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not know, but it is my understanding that they do not plan to act as clearing agencies. Perhaps someone possibly more connected with the plans might give you a better answer on that.

Mr. GOLDWATER. Most of your clearing is done by banks, isn't that correct?

Mr. SOLOMON. I don't know whether one would say that most of it is. Of course, the clearing on exchanges is handled through the exchange and through subsidiaries of exchanges. A great deal of the over-the-counter and the bonds and municipals clearing, a great deal of that, as I understand it, is handled by banks.

Mr. GOLDWATER. So, in essence, you would not go along with H.R. 5050 in its approach to registering these depositories or clearinghouses?

Mr. SOLOMON. I believe that is correct, Mr. Congressman, the Board would have grave reservations about that.

Mr. GOLDWATER. Because they are being recognized as banks and fulfill many of the functions of banks should I assume you are recommending that there be more of a cooperative effort between the SEC

Mr. SOLOMON. And the bank supervisors, yes.
Mr. GOLDWATER. Thank you, Mr. Chairman.
Mr. Moss. Mr. Curtis ?
Mr. Curtis. Thank you, Mr. Chairman.

Mr. Solomon, I would like to refer you to the quoted portion of the Board's position which is contained in your statement on page 6, which asks that the Board be given authority to review exchange rules-excuse me, Commission rules applicable to clearing agencies or depositories which are organized as banks and make it mandatory upon the Commission in order to make those rules effective to secure the concurrence of the Board.

Am I correct that this would give the Board a veto authority over any Commission rule applicable to a bank engaged in these functions? Is that what the Board is asking for?

Mr. Solomon. I suppose that one could put it that way, but I think one has to assume that both the SEC and the Board would operate in a responsible fashion and I would not expect any such sharp issue to arise unless it was of extreme significance and importance.

Mr. Curtis. Let me discuss it from this standpoint. You have cited as a precedent for the committee the mechanism used in the Truthin-Lending Act in which case the Board drafts the rules and the SEC is given the authority and responsibility to enforce these rules as they pertain to brokers and dealers. In that instance the SEC is not given nor do I know that they have ever requested the authority that they need concur in any regulations that the Board adopts applicable to brokers, and yet you have cited this to the committee as a workable mechanism. In particular, you refer to that portion of S. 2058 which establishes procedures for the mandatory consultation between the banking regulatory agencies and the SEČ. If the committee were to adopt that approach, why would it be necessary to go further and give to the Fed the right to veto SEC rules after consultation, after the opinion is sought?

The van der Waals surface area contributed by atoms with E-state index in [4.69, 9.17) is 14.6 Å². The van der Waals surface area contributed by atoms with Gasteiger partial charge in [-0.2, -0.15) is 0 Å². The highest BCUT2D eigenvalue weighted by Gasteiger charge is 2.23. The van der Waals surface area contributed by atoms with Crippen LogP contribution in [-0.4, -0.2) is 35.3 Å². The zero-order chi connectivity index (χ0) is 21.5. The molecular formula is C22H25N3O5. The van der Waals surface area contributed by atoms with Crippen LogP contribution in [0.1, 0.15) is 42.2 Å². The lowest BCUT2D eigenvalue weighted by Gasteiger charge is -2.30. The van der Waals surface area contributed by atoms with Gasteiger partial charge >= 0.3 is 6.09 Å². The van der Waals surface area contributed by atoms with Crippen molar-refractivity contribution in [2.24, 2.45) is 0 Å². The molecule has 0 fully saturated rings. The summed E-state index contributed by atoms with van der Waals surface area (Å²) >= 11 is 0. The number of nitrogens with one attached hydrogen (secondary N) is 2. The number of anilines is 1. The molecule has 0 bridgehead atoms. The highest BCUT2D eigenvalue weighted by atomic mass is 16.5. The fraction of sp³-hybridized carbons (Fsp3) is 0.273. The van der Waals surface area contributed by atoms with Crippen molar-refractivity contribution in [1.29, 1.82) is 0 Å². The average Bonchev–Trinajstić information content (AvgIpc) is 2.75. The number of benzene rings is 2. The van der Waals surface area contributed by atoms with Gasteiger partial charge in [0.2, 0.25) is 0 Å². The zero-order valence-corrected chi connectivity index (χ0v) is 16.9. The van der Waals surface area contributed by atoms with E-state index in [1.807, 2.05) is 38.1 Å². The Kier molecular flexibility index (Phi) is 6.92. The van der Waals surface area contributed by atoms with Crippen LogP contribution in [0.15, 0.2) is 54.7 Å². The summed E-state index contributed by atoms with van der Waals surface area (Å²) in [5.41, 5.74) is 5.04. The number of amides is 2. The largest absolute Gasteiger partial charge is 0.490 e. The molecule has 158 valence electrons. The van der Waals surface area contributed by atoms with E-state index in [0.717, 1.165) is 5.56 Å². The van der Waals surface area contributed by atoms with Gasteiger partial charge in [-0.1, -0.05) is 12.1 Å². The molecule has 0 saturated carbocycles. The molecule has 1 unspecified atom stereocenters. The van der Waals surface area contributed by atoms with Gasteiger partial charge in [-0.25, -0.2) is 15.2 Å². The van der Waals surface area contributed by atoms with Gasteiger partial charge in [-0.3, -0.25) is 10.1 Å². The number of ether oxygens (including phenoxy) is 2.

Mr. SOLOMON. I can understand the question, Mr. Chairman, and I can see the problem that is being raised by Mr. Curtis. I think the difference—and obviously opinions can differ in an area like this, this is an area of judgment where reasonable people can have different viewpoints—I think the difference in the view of the Board is that the rules issued by the Board with respect to margin requirements deal with a small segment of the brokers' operation and all the rest of his business is untouched by those rules, whereas in the case of the securities depository, its whole operation would be governed by those rules of the SEC and, therefore, it becomes more important that the two be made to mesh much more thoroughly. This I think would be the answer I would give to the question.

Mr. Curtis. Let me ask about a different aspect of it. In the testimony before the subcommittee yesterday, the SEC indicated that it has had some second thoughts about the division of rulemaking responsibility contained in S. 2058 and they suggested it may be appropriate to delegate to the SEC authority to establish rules pertaining to safekeeping and custody but to permit the banking regulatory agency to establish additional and higher requirements as long as they are consistent with the minimal requirements established by the SEC.